Friday, 29 May 2009

Consent and the Janus-faced government

I've been digging into the consent issue which I see as pivotal in matters that children can understand.

In medical issues children as young as 10.3 years can give assent to a treatment, or disagree with it. So say professionals. Parents believe that their children of around 13.9 are able, and young people themselves think that 14 is the magic age. (From

This is consent to medical treatment. Or refusal to accept medical treatment.

Going to
I notice that the leaflet 'Consent: A Guide for Children and Young People' is available in English, Bengali, Chinese, Greek, Gujarati, Polish, Punjabi, Turkish, Urdu and Vietnamese. The Department of Health thinks it important enough to present it in ten languages.

Ten languages to tell children that they can choose what happens to their bodies and their health.

"While the age of informed consent remains contentious, an attempt should be made fully to explain the procedures and potential outcomes to the child, as stated by the European charter, even if the child is too young to be fully competent. After all it is the child who will have to live with the outcome of the procedure." (From

That is an important statement: "After all it is the child who will have to live with the outcome of the procedure." So true. The child will have to live with possible errors, and the parents will have to pick up the pieces.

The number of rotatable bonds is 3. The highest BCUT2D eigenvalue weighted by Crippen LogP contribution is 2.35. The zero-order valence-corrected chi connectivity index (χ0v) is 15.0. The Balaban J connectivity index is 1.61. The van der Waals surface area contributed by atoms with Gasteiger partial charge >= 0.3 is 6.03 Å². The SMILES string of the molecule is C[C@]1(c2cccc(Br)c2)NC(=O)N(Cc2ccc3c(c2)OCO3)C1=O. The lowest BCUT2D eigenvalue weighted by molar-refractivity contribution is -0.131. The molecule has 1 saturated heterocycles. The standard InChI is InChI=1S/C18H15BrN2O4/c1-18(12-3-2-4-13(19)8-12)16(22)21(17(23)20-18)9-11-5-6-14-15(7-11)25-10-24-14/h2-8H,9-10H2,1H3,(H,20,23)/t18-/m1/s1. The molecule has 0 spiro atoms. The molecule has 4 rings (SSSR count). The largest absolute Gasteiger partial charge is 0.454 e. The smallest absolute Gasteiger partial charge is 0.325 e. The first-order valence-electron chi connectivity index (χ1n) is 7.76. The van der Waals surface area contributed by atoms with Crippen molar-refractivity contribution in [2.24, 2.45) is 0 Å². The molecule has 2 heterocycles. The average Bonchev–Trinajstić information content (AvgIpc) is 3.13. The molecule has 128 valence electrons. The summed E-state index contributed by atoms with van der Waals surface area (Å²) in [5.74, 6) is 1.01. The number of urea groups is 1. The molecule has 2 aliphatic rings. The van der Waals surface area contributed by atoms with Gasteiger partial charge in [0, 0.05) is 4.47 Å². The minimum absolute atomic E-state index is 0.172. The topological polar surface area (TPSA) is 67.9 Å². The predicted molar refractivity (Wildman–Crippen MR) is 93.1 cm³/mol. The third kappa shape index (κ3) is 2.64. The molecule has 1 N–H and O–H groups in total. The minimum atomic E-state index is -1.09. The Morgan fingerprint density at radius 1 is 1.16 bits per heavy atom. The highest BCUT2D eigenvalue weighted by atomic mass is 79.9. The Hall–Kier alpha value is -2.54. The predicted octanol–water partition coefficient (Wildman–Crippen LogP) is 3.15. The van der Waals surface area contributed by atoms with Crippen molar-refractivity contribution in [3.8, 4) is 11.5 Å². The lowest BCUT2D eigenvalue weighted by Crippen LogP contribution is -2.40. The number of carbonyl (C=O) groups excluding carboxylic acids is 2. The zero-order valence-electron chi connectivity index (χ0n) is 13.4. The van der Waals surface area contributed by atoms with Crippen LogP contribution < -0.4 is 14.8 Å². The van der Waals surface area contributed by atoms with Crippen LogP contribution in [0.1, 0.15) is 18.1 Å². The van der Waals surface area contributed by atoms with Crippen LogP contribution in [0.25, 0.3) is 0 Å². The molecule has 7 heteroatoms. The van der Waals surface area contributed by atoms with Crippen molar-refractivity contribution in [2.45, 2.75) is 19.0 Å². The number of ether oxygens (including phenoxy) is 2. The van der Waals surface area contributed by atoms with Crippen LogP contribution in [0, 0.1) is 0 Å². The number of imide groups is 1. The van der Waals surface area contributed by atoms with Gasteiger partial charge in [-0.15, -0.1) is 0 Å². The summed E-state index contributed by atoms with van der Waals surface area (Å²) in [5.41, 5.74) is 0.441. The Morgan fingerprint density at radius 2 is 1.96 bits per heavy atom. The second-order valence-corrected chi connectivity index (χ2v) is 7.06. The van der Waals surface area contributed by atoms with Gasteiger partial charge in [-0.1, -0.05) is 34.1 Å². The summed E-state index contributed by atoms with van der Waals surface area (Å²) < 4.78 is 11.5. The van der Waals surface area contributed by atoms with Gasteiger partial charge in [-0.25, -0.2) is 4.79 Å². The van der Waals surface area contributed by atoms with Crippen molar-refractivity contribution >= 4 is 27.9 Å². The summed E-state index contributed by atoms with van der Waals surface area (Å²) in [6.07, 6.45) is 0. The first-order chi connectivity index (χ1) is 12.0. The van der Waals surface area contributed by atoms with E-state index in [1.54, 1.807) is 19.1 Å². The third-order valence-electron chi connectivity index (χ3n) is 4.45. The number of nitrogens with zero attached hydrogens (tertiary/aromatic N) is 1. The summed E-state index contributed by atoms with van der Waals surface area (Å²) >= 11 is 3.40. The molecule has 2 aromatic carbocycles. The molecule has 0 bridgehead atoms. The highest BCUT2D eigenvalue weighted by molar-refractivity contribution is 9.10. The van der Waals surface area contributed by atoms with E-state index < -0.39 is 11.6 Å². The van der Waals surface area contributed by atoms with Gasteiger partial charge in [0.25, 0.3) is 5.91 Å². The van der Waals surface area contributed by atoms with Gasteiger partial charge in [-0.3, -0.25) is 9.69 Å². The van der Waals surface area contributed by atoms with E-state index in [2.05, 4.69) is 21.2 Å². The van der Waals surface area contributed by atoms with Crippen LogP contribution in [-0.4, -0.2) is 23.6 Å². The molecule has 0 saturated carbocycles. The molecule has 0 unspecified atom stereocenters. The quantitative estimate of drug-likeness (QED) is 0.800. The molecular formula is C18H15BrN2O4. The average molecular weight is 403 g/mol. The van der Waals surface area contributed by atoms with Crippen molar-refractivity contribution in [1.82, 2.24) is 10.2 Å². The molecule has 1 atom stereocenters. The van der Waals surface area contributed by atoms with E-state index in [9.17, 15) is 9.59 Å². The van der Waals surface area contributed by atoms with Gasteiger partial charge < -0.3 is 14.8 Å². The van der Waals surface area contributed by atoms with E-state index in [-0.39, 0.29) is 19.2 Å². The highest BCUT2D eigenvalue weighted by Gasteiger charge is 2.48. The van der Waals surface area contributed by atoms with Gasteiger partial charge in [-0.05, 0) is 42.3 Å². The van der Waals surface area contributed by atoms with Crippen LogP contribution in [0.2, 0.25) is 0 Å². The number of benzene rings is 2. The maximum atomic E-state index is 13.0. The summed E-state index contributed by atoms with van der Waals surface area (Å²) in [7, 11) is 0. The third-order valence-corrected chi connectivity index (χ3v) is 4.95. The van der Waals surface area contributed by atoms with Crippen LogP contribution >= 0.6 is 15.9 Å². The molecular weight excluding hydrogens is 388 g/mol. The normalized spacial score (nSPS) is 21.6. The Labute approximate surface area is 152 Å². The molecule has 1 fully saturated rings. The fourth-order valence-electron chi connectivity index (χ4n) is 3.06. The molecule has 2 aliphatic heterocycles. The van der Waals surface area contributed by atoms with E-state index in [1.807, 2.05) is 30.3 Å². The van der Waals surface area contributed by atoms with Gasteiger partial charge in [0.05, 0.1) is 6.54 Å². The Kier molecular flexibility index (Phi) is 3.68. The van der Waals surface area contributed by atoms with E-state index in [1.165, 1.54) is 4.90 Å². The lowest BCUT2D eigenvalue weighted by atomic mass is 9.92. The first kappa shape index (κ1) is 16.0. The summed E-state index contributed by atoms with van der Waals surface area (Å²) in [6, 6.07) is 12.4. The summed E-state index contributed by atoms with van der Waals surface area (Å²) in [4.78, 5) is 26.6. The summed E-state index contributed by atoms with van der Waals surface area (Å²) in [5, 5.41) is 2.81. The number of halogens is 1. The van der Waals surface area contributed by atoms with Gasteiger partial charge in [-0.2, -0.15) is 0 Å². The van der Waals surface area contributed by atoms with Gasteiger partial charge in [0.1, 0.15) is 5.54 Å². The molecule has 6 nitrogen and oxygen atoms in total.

Your body, your health is vital. A child's health is something incredibly important. We all want children to be healthy. We all want them to be happy with the decisions they make.

Why, then, is ContactPoint, a list of every child's details, being mooted at all? Where is the consent from every child who has to suffer the consequences if their personal information gets into the wrong hands?

Children are either competent to understand what is going on and give their consent or they aren't. You cannot pick and choose areas where children are allowed to have sway over their bodies or their information. Children's rights - another pretty idea - pretty toothless. Every child has a right to maintain their privacy from a totally unnecessary and potentially dangerous group of database users. Yet young people aren't even consulted. LAs are stockpiling children's personal details and adding them to a database which is abysmally insecure and probably illegal.

I wonder which child will challenge it in court?

"After all it is the child who will have to live with the outcome of the procedure."

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